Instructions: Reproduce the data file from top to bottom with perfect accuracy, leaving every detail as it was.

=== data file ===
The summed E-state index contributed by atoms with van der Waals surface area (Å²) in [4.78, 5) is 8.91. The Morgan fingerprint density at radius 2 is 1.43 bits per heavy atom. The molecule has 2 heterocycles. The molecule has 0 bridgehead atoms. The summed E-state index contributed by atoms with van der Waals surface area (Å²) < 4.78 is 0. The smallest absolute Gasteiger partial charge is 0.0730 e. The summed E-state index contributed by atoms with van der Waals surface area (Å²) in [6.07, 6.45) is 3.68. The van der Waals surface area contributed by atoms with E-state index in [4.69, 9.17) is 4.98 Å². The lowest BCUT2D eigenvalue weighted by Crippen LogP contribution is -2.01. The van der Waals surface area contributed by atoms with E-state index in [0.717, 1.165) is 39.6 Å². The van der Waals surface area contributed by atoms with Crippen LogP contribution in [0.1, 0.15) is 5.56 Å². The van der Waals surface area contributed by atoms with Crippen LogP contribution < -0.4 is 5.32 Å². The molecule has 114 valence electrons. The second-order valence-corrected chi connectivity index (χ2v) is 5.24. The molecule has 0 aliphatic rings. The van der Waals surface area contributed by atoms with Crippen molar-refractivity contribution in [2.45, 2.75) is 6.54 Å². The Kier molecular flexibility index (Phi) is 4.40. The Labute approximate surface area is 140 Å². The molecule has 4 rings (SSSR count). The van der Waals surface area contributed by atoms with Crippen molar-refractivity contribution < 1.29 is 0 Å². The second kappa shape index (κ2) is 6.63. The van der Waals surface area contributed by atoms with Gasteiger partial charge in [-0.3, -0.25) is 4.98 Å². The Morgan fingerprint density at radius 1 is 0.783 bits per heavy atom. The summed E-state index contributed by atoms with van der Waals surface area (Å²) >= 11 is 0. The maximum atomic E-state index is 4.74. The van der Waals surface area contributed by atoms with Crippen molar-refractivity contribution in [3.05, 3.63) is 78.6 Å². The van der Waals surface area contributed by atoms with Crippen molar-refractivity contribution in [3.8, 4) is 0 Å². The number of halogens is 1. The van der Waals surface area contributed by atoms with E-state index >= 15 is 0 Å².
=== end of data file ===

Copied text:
The summed E-state index contributed by atoms with van der Waals surface area (Å²) in [4.78, 5) is 8.91. The Morgan fingerprint density at radius 2 is 1.43 bits per heavy atom. The molecule has 2 heterocycles. The molecule has 0 bridgehead atoms. The summed E-state index contributed by atoms with van der Waals surface area (Å²) < 4.78 is 0. The smallest absolute Gasteiger partial charge is 0.0730 e. The summed E-state index contributed by atoms with van der Waals surface area (Å²) in [6.07, 6.45) is 3.68. The van der Waals surface area contributed by atoms with E-state index in [4.69, 9.17) is 4.98 Å². The lowest BCUT2D eigenvalue weighted by Crippen LogP contribution is -2.01. The van der Waals surface area contributed by atoms with E-state index in [0.717, 1.165) is 39.6 Å². The van der Waals surface area contributed by atoms with Crippen LogP contribution in [0.1, 0.15) is 5.56 Å². The van der Waals surface area contributed by atoms with Crippen LogP contribution < -0.4 is 5.32 Å². The molecule has 114 valence electrons. The second-order valence-corrected chi connectivity index (χ2v) is 5.24. The molecule has 0 aliphatic rings. The van der Waals surface area contributed by atoms with Crippen molar-refractivity contribution in [2.45, 2.75) is 6.54 Å². The Kier molecular flexibility index (Phi) is 4.40. The Labute approximate surface area is 140 Å². The molecule has 4 rings (SSSR count). The van der Waals surface area contributed by atoms with Crippen molar-refractivity contribution < 1.29 is 0 Å². The second kappa shape index (κ2) is 6.63. The van der Waals surface area contributed by atoms with Gasteiger partial charge in [-0.3, -0.25) is 4.98 Å². The Morgan fingerprint density at radius 1 is 0.783 bits per heavy atom. The summed E-state index contributed by atoms with van der Waals surface area (Å²) >= 11 is 0. The maximum atomic E-state index is 4.74. The van der Waals surface area contributed by atoms with Crippen molar-refractivity contribution in [3.05, 3.63) is 78.6 Å². The van der Waals surface area contributed by atoms with Crippen molar-refractivity contribution in [3.8, 4) is 0 Å². The number of halogens is 1. The van der Waals surface area contributed by atoms with E-state index >= 15 is 0 Å².